As talks toward a peaceful settlement to the war in Ukraine have all but collapsed, Russian Foreign Minister Sergei Lavrov said Moscow received a workable proposal from Ukrainian negotiators soon after the conflict began, but claimed Kiev abruptly broke off all dialogue and has been ‘silent’ ever since.
Speaking to TASS for an interview on Thursday, Lavrov said that while peace talks held in Istanbul in March offered some promise for an end to the fighting, the efforts quickly crumbled after Ukraine’s negotiation team ceased all contact with its Russian counterpart.
"These negotiations at some point at the end of March … led to a result that gave hope to all of us, thanks to the fact that the Ukrainian side for the first time put on paper a position that suited us as a basis for work," the FM said.
As of mid-April, however, "the Ukrainian side has not responded to the proposals that we transmitted to them," Lavrov went on, adding "There has been complete silence" ever since.
"If the Ukrainian side shows understanding that it is still necessary to conclude some agreements, we are ready for this. But they showed no such desire."
It’s unclear what proposal was advanced by Kiev, but Lavrov said the talks were ended soon after the "provocation in Bucha," referring to a series of alleged Russian war crimes in the outskirts of the Ukrainian capital. Though the minister dismissed the charges, claiming the atrocities were 'staged,' evidence has emerged indicating Russian soldiers were behind a number of grisly executions in the city. The allegations have yet to be probed by an impartial investigator.
While Kiev has previously signaled that it would be open to a diplomatic settlement, its rhetoric has become increasingly bellicose, with President Volodymyr Zelensky vowing to achieve a full military victory over Moscow earlier this week. Ukraine’s Western allies, meanwhile, have at times discouraged negotiations altogether, while simultaneously funneling billions of dollars in heavy weapons into the chaotic warzone.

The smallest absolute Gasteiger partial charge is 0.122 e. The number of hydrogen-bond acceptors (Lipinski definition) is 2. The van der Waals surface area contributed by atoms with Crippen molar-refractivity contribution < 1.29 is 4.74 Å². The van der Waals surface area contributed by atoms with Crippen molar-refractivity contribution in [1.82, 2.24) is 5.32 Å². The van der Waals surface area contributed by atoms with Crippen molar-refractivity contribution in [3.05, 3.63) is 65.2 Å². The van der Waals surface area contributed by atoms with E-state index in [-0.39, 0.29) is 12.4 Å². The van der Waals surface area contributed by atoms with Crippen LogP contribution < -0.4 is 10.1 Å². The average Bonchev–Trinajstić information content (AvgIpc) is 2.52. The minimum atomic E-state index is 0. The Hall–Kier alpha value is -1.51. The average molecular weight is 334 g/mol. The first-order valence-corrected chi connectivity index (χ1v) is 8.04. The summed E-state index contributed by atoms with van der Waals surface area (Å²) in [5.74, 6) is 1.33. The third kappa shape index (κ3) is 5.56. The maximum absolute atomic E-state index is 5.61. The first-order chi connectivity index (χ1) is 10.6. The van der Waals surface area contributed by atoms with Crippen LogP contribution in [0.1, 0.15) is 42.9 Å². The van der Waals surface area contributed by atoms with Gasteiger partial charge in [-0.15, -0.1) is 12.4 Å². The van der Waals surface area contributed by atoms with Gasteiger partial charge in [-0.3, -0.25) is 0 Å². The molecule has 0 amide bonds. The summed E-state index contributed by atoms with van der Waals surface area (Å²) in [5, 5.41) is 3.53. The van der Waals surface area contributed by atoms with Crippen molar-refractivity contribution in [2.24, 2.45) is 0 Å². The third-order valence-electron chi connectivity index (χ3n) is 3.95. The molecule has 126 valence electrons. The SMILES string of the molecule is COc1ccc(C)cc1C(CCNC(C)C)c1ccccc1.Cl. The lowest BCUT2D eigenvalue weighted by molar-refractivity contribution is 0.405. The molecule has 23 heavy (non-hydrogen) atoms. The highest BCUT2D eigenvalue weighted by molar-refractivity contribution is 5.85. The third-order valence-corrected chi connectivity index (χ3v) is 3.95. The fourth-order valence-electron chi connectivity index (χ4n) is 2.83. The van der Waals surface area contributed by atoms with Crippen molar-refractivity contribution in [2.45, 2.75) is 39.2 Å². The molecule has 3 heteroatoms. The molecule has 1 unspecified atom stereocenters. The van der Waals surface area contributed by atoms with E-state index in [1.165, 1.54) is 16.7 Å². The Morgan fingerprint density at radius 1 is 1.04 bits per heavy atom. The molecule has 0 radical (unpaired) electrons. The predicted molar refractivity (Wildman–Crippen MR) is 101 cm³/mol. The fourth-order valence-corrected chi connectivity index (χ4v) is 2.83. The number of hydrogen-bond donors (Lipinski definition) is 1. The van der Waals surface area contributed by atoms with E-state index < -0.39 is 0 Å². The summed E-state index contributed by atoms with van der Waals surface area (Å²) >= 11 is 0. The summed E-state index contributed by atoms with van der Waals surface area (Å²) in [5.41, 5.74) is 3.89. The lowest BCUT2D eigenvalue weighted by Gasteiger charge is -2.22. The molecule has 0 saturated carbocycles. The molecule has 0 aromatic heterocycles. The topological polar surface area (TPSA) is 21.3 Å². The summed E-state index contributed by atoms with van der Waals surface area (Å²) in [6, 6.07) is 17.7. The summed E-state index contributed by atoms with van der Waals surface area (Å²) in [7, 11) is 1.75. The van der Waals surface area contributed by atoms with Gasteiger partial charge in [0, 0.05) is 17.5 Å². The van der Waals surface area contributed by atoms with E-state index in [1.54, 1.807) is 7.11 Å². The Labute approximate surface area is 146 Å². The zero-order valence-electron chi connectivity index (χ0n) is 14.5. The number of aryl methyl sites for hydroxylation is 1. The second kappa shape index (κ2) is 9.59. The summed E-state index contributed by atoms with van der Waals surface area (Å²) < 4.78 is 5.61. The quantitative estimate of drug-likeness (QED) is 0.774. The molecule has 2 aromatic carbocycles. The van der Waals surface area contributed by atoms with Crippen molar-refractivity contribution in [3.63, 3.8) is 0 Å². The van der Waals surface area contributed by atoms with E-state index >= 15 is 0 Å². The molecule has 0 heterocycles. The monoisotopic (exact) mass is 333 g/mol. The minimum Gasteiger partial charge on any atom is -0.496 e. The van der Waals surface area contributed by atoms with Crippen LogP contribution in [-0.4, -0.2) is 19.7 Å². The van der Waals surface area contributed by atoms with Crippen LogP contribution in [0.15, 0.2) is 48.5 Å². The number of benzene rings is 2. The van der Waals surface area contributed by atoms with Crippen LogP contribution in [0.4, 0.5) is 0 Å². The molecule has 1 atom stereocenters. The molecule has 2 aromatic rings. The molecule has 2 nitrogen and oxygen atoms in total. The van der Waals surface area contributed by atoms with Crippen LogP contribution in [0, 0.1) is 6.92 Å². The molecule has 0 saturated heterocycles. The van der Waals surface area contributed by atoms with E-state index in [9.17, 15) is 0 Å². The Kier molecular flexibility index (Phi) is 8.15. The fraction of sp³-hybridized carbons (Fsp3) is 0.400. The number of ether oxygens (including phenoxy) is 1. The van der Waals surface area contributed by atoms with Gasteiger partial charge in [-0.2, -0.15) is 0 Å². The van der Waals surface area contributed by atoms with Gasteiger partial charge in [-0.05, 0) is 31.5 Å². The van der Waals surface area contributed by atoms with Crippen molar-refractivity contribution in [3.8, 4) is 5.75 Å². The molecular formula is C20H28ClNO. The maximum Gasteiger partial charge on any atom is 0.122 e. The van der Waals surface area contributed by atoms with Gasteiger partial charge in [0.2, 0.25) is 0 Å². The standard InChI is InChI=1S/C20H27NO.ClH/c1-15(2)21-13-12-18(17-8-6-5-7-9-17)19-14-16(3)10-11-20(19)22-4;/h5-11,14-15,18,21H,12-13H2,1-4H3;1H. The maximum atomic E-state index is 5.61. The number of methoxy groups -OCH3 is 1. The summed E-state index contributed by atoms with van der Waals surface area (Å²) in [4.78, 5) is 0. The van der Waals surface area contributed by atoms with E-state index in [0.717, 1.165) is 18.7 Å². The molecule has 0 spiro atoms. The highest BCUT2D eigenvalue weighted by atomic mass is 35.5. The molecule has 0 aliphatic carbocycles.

France is among a small number of states currently urging for dialogue, but President Emmanuel Macron has faced intense criticism for the suggestion from Ukrainian officials and other nations in Eastern Europe. During a visit to Kiev on Thursday, the French leader said Ukraine must decide for itself whether to cede any territory to Russia – a concession Zelensky has repeatedly rejected throughout the conflict.
Some Western countries may favor prolonging the war over a diplomatic solution, regardless of the cost in blood or treasure. In April, the Washington Post reported that members of the NATO bloc prefer that Ukrainians continue "fighting and dying" to "a peace that comes too early," rejecting any outcome that could be sold as a "victory" for Moscow.
Additionally, Turkish Foreign Minister Mevlut Cavusoglu recently said "There are countries within NATO who want the war to continue," hoping it will leave Russia "weaker," a view later echoed nearly verbatim by US Defense Secretary Lloyd Austin.